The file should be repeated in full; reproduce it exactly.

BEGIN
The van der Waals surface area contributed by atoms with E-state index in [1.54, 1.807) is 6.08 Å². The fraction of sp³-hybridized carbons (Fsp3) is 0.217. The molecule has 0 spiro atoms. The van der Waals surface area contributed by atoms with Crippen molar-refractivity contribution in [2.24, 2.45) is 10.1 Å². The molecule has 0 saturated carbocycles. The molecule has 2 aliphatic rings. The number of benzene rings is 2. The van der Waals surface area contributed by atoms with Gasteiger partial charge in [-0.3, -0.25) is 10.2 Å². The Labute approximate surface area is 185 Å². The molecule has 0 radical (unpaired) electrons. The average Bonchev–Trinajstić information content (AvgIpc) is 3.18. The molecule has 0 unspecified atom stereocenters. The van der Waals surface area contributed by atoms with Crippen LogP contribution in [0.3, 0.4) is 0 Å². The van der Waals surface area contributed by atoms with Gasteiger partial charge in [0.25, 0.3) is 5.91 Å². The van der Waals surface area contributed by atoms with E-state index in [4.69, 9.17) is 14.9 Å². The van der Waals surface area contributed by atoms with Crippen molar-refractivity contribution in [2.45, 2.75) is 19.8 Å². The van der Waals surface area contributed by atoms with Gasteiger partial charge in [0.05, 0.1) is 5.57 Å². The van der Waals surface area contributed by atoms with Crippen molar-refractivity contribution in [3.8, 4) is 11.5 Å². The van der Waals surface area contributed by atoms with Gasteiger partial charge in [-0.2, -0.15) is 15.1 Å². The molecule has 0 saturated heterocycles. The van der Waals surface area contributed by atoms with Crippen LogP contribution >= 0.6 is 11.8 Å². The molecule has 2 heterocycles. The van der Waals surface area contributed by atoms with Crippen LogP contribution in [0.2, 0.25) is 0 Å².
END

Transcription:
The van der Waals surface area contributed by atoms with E-state index in [1.54, 1.807) is 6.08 Å². The fraction of sp³-hybridized carbons (Fsp3) is 0.217. The molecule has 0 spiro atoms. The van der Waals surface area contributed by atoms with Crippen molar-refractivity contribution in [2.24, 2.45) is 10.1 Å². The molecule has 0 saturated carbocycles. The molecule has 2 aliphatic rings. The number of benzene rings is 2. The van der Waals surface area contributed by atoms with Gasteiger partial charge in [-0.3, -0.25) is 10.2 Å². The Labute approximate surface area is 185 Å². The molecule has 0 radical (unpaired) electrons. The average Bonchev–Trinajstić information content (AvgIpc) is 3.18. The molecule has 0 unspecified atom stereocenters. The van der Waals surface area contributed by atoms with Crippen LogP contribution in [0.3, 0.4) is 0 Å². The van der Waals surface area contributed by atoms with Gasteiger partial charge in [0.25, 0.3) is 5.91 Å². The van der Waals surface area contributed by atoms with E-state index in [4.69, 9.17) is 14.9 Å². The van der Waals surface area contributed by atoms with Crippen molar-refractivity contribution in [2.45, 2.75) is 19.8 Å². The van der Waals surface area contributed by atoms with Gasteiger partial charge in [0.05, 0.1) is 5.57 Å². The van der Waals surface area contributed by atoms with Crippen molar-refractivity contribution in [3.8, 4) is 11.5 Å². The van der Waals surface area contributed by atoms with Gasteiger partial charge in [-0.2, -0.15) is 15.1 Å². The molecule has 0 saturated heterocycles. The van der Waals surface area contributed by atoms with Crippen LogP contribution >= 0.6 is 11.8 Å². The molecule has 2 heterocycles. The van der Waals surface area contributed by atoms with Crippen LogP contribution in [0.2, 0.25) is 0 Å².